Ursula von Rydingsvard: Into Her Own

Directed by Daniel Traub

57 minutes / Color
Closed Captioned
Release: 2020
Copyright: 2019

“I have been able to manipulate cedar in ways that are almost outrageous.” – Ursula von Rydingsvard

The sculptures are massive, yet strangely intimate. Some feel imbued with an almost primal energy: a series of installations reminiscent of wings in New York’s Battery Park, a monumental yet inviting piece outside Brooklyn’s Barclays Center, the stunning “Scientia” which evokes the power of nature and the firing of brain synapses.

URSULA VON RYDINGSVARD: INTO HER OWN is an artistic biography of one of the few women in the world working in monumental sculpture. Von Rydingsvard’s work has been featured in the Venice Biennale and is held in the collections of some of the world’s great museums, including New York’s Museum of Modern Art, the Art Institute of Chicago, and the San Francisco Museum of Modern Art. But she may be best-known for work in public spaces – imposing pieces painstakingly crafted (usually from cedar), with complex surfaces.

In this documentary, we go behind the scenes with von Rydingsvard, as she and her collaborators – cutters, metalsmiths, and others – produce new work, including challenging commissions in copper and bronze. But the film also delves into the artist’s personal life, and how it has shaped her work. Born in Poland during the Second World War, she was partly raised in a displaced persons camp and came to the US as a refugee with her nine-person family. Brought up in a blue-collar environment, she moved to New York in the 1970s to take up her artistic practice full-time, while making ends meet by delivering meals. There was a flowering of high-profile female artists working in the city at the time – from Yoko Ono to Cindy Sherman – and von Rydingsvard finally felt at home.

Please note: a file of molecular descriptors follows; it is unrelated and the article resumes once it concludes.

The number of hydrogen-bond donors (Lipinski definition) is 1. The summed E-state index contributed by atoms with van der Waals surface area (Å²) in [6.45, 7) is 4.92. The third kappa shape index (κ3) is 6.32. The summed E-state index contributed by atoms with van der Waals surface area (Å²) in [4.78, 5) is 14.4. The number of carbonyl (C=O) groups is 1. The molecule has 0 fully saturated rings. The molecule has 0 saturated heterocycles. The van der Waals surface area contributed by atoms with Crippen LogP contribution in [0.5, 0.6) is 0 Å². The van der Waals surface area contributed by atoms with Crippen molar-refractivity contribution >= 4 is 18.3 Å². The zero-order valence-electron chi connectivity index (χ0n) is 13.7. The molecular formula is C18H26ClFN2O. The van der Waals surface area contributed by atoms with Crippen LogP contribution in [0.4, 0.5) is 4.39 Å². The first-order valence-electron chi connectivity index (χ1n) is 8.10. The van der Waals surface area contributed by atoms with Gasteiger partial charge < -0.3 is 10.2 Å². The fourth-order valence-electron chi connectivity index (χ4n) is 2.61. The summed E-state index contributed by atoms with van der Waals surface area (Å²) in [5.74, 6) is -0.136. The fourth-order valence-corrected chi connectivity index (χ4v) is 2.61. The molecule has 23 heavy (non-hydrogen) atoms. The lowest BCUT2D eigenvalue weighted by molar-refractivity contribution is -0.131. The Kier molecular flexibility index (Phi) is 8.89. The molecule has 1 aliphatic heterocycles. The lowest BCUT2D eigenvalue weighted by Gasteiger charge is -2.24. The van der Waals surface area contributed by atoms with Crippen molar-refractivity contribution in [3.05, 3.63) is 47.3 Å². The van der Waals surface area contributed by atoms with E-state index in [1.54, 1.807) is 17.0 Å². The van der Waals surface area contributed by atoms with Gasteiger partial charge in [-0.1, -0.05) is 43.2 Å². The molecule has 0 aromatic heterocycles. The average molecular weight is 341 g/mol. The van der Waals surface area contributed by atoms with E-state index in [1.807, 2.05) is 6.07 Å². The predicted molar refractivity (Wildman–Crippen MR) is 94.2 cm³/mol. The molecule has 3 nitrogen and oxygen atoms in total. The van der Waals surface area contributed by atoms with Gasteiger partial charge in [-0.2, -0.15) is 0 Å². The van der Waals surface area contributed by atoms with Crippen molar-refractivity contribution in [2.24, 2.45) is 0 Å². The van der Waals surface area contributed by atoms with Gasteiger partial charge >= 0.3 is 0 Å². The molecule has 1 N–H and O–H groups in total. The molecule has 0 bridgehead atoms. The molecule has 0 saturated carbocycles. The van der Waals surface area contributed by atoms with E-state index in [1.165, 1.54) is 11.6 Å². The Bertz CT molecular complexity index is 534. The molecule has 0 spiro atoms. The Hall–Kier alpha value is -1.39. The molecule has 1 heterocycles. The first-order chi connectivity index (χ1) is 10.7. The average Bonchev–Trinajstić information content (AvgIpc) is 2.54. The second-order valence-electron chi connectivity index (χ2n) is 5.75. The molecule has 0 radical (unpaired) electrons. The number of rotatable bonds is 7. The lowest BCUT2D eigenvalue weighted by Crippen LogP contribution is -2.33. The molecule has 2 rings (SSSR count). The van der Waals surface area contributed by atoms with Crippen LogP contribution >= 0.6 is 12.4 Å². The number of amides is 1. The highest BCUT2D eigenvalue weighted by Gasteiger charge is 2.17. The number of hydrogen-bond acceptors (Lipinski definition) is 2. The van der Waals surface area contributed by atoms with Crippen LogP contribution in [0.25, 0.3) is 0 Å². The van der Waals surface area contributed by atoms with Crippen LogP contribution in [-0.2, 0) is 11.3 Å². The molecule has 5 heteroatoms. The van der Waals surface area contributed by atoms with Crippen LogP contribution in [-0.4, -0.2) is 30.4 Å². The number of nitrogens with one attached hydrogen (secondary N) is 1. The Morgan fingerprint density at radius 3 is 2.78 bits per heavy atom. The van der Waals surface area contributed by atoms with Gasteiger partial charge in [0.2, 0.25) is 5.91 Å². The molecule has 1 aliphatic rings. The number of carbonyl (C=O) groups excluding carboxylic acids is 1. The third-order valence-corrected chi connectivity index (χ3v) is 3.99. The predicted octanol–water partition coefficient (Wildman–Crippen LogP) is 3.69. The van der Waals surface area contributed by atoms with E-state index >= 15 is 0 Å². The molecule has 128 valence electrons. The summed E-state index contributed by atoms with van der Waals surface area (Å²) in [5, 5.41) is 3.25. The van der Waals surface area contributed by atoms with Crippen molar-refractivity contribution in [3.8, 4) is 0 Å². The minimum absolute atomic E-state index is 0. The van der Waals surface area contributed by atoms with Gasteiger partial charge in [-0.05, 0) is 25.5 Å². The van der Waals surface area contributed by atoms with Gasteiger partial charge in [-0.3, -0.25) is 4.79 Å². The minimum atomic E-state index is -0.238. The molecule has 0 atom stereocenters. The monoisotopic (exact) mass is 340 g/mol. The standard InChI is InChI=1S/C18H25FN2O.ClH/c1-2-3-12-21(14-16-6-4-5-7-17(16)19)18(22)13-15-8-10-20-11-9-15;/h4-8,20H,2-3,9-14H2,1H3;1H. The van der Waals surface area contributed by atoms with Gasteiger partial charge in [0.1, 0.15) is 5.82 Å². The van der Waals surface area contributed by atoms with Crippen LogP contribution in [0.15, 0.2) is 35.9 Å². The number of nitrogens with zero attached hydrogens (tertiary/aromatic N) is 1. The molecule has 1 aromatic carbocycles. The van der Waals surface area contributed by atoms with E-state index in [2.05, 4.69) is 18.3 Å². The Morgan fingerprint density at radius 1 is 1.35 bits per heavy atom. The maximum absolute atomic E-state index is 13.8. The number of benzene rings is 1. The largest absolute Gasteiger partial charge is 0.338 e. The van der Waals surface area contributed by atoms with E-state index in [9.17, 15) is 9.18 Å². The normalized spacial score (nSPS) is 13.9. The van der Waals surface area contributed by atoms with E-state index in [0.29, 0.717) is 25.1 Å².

In conversations with curators, patrons, family, and fellow artists, we come to know von Rydingsvard as a driven but compassionate sculptor with a deep commitment to her art and the world around her.

"Outstanding." –San Francisco Chronicle

"Extraordinary! If you loved the Andy Goldsworthy documentary 'Rivers and Tides,' this one is a must."
–Mercury News

"A welcome cinematic account of her work." –The New York Times

"A revelation." –Musée Magazine

"Eloquent; thoughtful and visually arresting." –The Washington Post

"Visceral, heroic; the story of one of our greatest contemporary sculptors."
–Black Book

"What a knockout it is to encounter 'Ursula von Rydingsvard: Into Her Own.'" –TrustMovies

"A movie you want to reach out and touch." –Los Angeles Times

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Select Accolades

  • Berkshire International Film Festival 2020
  • Architecture Design Art Film Festival
  • Vancouver International Film Festival
  • Sante Fe Film Festival


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